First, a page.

The U.S. Commerce Department reportedly plans to implement new rules designed to restrict the sale of chips and chip manufacturing equipment to China.
The plan was reported today by Reuters, which attributed the information to multiple sources familiar with the matter. Commerce Department officials are expected to announce the export restrictions next month. However, there is reportedly a chance that the announcement will be pushed back to a later date.
The upcoming export restrictions are said to be based on a series of letters that the Commerce Department sent to KLA Corp., Lam Research Corp. and Applied Materials Inc., three major suppliers of chip manufacturing equipment. The letters prohibited the three companies from supplying customers in China with equipment that can be used to make sub-14 nanometer chips.
The new rules set to be released by Commerce Department plans to release will reportedly also build on export restrictions that were applied to products from Nvidia Corp. and Advanced Micro Devices Inc. in recent weeks.
Earlier this month, Nvidia disclosed that it had been notified of new export restrictions pertaining to its A100 and H100 graphics processing units for data centers. Both GPUs are optimized to run artificial intelligence models. The government has prohibited Nvidia from exporting the A100 and H100 to China, while future Nvidia chips with comparable or higher performance than the A100 are also covered by the rule.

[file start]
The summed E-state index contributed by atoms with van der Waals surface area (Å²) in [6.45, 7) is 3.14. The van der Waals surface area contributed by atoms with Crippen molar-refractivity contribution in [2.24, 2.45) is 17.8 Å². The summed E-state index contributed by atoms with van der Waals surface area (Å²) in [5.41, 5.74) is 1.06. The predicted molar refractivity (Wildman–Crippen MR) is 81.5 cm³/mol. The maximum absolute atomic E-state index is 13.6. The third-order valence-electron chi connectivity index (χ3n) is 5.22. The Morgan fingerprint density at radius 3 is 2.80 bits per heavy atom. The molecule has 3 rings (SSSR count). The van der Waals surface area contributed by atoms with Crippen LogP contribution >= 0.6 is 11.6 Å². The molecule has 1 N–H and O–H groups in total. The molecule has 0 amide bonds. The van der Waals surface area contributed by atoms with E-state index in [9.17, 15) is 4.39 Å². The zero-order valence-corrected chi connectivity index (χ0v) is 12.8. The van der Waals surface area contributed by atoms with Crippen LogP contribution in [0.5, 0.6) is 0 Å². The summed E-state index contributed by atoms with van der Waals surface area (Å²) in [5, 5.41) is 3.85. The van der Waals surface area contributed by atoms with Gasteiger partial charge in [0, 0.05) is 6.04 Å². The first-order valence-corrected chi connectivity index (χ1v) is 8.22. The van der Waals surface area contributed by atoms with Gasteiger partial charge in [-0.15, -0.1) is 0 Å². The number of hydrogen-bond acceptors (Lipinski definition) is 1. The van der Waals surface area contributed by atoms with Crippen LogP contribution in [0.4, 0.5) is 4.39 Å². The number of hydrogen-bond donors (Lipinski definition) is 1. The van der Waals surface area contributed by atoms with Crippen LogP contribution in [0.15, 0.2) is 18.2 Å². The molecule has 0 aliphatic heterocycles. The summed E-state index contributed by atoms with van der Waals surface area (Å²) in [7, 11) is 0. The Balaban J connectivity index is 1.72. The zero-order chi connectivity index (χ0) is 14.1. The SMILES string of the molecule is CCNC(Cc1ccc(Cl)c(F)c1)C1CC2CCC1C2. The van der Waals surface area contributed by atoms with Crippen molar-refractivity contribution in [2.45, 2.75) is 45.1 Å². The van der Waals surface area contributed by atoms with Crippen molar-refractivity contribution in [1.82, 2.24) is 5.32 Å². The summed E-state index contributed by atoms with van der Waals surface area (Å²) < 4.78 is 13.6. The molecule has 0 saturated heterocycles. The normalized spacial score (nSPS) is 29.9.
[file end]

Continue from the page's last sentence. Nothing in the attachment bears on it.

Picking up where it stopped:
AMD was a few weeks ago notified of similar restrictions that the company believes apply to its MI250 chip. Like Nvidia’s A100 and H100, the MI250 is a data center processor optimized for running AI workloads.
The sources who spoke to Reuters stated that the Commerce Department’s rules will codify the export curbs applied in recent weeks to Nvidia and AMD’s AI chips. Moreover, today’s report stated that the rules could be expanded to cover products from other chipmakers. It’s believed that export restrictions might also be applied to data center systems such as servers that contain chips subject to the Commerce Department’s upcoming regulations.
Some of the sources cited by Reuters detailed that the upcoming regulations will “likely include additional actions against China.” They added that U.S. officials have reached out to allies in an effort to have them implement similar export restrictions.
Nvidia has told investors that its revenue guidance for the third quarter includes $400 million worth of potential chip sales to China which may be subject to the restrictions. AMD, in turn, doesn’t expect the new regulatory requirements to make a material impact on its earnings.